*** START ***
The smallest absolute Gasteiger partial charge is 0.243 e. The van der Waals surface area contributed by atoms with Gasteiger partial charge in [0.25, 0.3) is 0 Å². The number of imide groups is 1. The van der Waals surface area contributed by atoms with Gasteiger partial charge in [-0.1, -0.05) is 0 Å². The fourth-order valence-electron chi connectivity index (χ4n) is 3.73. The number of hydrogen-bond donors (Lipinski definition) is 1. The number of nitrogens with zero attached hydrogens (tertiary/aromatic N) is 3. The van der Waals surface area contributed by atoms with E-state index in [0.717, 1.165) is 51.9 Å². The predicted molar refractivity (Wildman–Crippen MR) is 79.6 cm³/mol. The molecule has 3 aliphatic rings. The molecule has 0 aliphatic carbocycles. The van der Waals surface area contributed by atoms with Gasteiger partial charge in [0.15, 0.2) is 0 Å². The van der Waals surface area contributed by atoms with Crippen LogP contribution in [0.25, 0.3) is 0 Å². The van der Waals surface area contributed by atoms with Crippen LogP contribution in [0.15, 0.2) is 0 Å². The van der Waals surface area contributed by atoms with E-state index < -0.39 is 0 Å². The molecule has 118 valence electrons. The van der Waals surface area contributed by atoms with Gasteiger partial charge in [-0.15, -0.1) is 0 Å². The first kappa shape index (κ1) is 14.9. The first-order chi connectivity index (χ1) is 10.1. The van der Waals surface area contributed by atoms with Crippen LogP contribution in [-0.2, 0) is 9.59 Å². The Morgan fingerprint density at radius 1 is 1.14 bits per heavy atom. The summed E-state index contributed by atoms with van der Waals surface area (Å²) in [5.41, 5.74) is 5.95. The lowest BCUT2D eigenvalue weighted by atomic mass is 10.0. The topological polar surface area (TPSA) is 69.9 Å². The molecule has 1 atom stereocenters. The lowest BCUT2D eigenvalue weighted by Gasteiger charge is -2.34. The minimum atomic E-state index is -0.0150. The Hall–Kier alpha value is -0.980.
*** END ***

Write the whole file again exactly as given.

The smallest absolute Gasteiger partial charge is 0.243 e. The van der Waals surface area contributed by atoms with Gasteiger partial charge in [0.25, 0.3) is 0 Å². The number of imide groups is 1. The van der Waals surface area contributed by atoms with Gasteiger partial charge in [-0.1, -0.05) is 0 Å². The fourth-order valence-electron chi connectivity index (χ4n) is 3.73. The number of hydrogen-bond donors (Lipinski definition) is 1. The number of nitrogens with zero attached hydrogens (tertiary/aromatic N) is 3. The van der Waals surface area contributed by atoms with E-state index in [0.717, 1.165) is 51.9 Å². The predicted molar refractivity (Wildman–Crippen MR) is 79.6 cm³/mol. The molecule has 3 aliphatic rings. The molecule has 0 aliphatic carbocycles. The van der Waals surface area contributed by atoms with Gasteiger partial charge in [0.15, 0.2) is 0 Å². The van der Waals surface area contributed by atoms with Crippen LogP contribution in [0.25, 0.3) is 0 Å². The van der Waals surface area contributed by atoms with Crippen LogP contribution in [0.15, 0.2) is 0 Å². The van der Waals surface area contributed by atoms with E-state index < -0.39 is 0 Å². The molecule has 118 valence electrons. The van der Waals surface area contributed by atoms with Gasteiger partial charge in [-0.15, -0.1) is 0 Å². The first kappa shape index (κ1) is 14.9. The first-order chi connectivity index (χ1) is 10.1. The van der Waals surface area contributed by atoms with Crippen LogP contribution in [-0.2, 0) is 9.59 Å². The Morgan fingerprint density at radius 1 is 1.14 bits per heavy atom. The summed E-state index contributed by atoms with van der Waals surface area (Å²) in [5.41, 5.74) is 5.95. The lowest BCUT2D eigenvalue weighted by atomic mass is 10.0. The topological polar surface area (TPSA) is 69.9 Å². The molecule has 1 atom stereocenters. The lowest BCUT2D eigenvalue weighted by Gasteiger charge is -2.34. The minimum atomic E-state index is -0.0150. The Hall–Kier alpha value is -0.980.